Norway streets grow quieter

A silent revolution has transformed driving in Norway. Eerily quiet vehicles are ubiquitous on the fjord-side roads and mountain passes of this wealthy European nation of 5.3 million. Some 30% of all new cars sport plug-in cables rather than gasoline tanks, compared with 2% across Europe overall and 1-2% in the U.S. As countries around the world, including China, the world’s biggest auto market try to encourage more people to buy electric cars to fight climate change, Norway’s success has one key driver — the government. It offered big subsidies and perks that it is now due to phase out, but only so long as electric cars remain attractive to buy compared with traditional ones. “It should always be cheaper to have a zero emissions car than a regular car,” says Climate and Environment Minister Ola Elvestuen, who helped push through a commitment to have only sell zero-emissions cars sold in Norway by 2025. The plan supports Norway’s CO2 reduction targets under the 2015 Paris climate accord, which nations last agreed rigorous rules for to ensure emissions goals are met. To help sales, the Norwegian government waived hefty vehicle import duties and registration and sales taxes for buyers of electric cars. Owners don’t have to pay road tolls, and get free use of ferries and bus lanes in congested city centres. Higher taxes These perks, which are costing the government almost $1 billion this year, are being phased out in 2021, though any road tolls and fees would be limited to half of what gasoline car owners must pay. Gradually, subsidies for electric cars will be replaced by higher taxes on traditional cars. Mr. Elvestuen pledges that the incentives for electric vehicles will be adjusted in such a way that it does not scupper the 2025 target. “What is important is that our aim is not just to give incentives,” he says. “It is that we are taxing emissions from regular cars.” Using taxes to encourage consumers to shift to cleaner energy can be tricky for a government protests erupted in France this autumn over a fuel tax that hurt the livelihood of poorer families, especially in rural areas where driving is often the only means of transportation. In this sense, Norway is an outlier. The country is very wealthy after exporting for decades the kind of fossil fuels the world is trying to wean itself off of. Incomes are higher than the rest of Europe, as are prices. Norway has pledged to reduce emissions of greenhouse gases by 40% by 2030, compared with 1990 levels. The country has work to do — by 2017, emissions were up 3% compared to the 1990 baseline. Cutting emissions from road transport will allow Norway to reduce the amount it has to spend buying up emissions certificates from other European countries to meet its target. The savings are likely to run into billions, potentially balancing out the cost of subsidising electric cars.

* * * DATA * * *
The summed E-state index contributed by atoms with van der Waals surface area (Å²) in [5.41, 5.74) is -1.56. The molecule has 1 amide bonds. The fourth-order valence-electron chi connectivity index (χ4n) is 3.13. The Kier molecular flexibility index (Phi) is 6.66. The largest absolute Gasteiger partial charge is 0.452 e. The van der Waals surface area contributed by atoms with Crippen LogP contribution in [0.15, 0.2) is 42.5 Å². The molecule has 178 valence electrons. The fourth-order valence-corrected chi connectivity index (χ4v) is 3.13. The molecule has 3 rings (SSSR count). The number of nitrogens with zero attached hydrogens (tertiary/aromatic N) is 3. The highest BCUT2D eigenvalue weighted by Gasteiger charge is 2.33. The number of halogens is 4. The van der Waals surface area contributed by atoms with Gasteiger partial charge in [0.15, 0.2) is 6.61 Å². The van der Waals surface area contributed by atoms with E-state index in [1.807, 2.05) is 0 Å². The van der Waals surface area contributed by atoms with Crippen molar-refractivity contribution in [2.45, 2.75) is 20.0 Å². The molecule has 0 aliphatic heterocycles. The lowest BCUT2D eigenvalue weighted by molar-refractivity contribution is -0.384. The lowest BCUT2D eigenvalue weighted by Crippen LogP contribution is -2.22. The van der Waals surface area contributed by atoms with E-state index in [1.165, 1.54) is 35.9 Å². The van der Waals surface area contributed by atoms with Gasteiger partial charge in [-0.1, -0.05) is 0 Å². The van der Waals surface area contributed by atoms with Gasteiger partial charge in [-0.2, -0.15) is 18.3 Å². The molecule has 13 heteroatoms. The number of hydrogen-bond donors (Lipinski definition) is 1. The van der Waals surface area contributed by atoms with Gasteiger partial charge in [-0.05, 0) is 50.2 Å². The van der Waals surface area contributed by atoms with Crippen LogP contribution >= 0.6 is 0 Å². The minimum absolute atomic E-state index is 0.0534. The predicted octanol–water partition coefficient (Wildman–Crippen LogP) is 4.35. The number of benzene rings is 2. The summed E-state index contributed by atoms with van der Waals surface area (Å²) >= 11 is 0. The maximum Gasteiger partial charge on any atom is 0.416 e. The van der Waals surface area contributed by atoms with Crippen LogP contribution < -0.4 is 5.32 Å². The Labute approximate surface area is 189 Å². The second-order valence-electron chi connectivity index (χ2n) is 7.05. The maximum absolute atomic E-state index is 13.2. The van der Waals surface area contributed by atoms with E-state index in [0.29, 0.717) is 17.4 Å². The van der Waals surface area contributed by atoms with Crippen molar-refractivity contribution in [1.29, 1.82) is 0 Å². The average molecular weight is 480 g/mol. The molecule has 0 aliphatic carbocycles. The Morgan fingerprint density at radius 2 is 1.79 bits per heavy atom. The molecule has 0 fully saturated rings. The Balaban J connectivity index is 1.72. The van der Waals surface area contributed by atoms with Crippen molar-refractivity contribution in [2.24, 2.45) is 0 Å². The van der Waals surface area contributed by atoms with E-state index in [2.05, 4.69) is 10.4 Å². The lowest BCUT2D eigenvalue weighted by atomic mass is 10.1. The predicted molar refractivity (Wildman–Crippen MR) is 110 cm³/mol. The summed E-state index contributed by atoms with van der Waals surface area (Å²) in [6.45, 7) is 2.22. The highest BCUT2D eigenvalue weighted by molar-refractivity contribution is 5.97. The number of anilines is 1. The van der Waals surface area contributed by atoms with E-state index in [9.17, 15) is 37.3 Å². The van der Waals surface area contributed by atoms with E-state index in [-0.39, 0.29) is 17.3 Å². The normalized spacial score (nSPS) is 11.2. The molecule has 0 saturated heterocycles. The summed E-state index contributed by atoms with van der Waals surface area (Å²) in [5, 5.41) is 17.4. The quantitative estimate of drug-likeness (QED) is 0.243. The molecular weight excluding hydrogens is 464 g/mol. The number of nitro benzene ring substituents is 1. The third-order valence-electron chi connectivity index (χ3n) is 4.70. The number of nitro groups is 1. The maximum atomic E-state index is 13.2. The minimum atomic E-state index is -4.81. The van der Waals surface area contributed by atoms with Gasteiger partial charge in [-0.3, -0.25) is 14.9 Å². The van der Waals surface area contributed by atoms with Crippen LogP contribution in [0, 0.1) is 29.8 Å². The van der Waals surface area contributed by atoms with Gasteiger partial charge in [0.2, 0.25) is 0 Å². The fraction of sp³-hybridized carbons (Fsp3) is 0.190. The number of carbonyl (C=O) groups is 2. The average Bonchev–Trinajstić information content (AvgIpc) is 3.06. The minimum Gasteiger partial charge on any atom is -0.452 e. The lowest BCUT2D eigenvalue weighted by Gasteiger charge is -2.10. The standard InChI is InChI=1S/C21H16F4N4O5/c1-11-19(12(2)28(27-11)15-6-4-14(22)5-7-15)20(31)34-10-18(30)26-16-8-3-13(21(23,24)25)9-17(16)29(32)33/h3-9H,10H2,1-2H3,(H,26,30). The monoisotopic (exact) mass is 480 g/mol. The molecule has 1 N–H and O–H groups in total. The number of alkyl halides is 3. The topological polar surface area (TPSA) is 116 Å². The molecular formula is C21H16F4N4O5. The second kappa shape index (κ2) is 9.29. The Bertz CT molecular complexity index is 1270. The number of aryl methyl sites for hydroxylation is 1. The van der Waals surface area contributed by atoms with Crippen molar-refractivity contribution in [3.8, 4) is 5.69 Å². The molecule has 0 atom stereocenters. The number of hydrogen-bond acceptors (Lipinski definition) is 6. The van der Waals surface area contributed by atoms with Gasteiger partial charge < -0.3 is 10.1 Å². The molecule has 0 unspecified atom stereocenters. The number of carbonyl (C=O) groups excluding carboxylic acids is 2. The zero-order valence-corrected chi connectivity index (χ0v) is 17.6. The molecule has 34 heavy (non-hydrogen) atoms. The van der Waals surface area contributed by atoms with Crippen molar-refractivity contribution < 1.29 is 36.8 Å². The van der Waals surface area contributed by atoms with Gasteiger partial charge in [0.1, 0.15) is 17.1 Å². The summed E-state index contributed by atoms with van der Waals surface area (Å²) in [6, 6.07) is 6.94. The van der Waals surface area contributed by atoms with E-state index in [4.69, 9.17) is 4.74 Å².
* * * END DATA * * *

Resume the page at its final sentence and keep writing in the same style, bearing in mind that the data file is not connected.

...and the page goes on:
Source : https://www.thehindu.com/todays-paper/tp-life/norway-streets-grow-quieter/article25785689.ece

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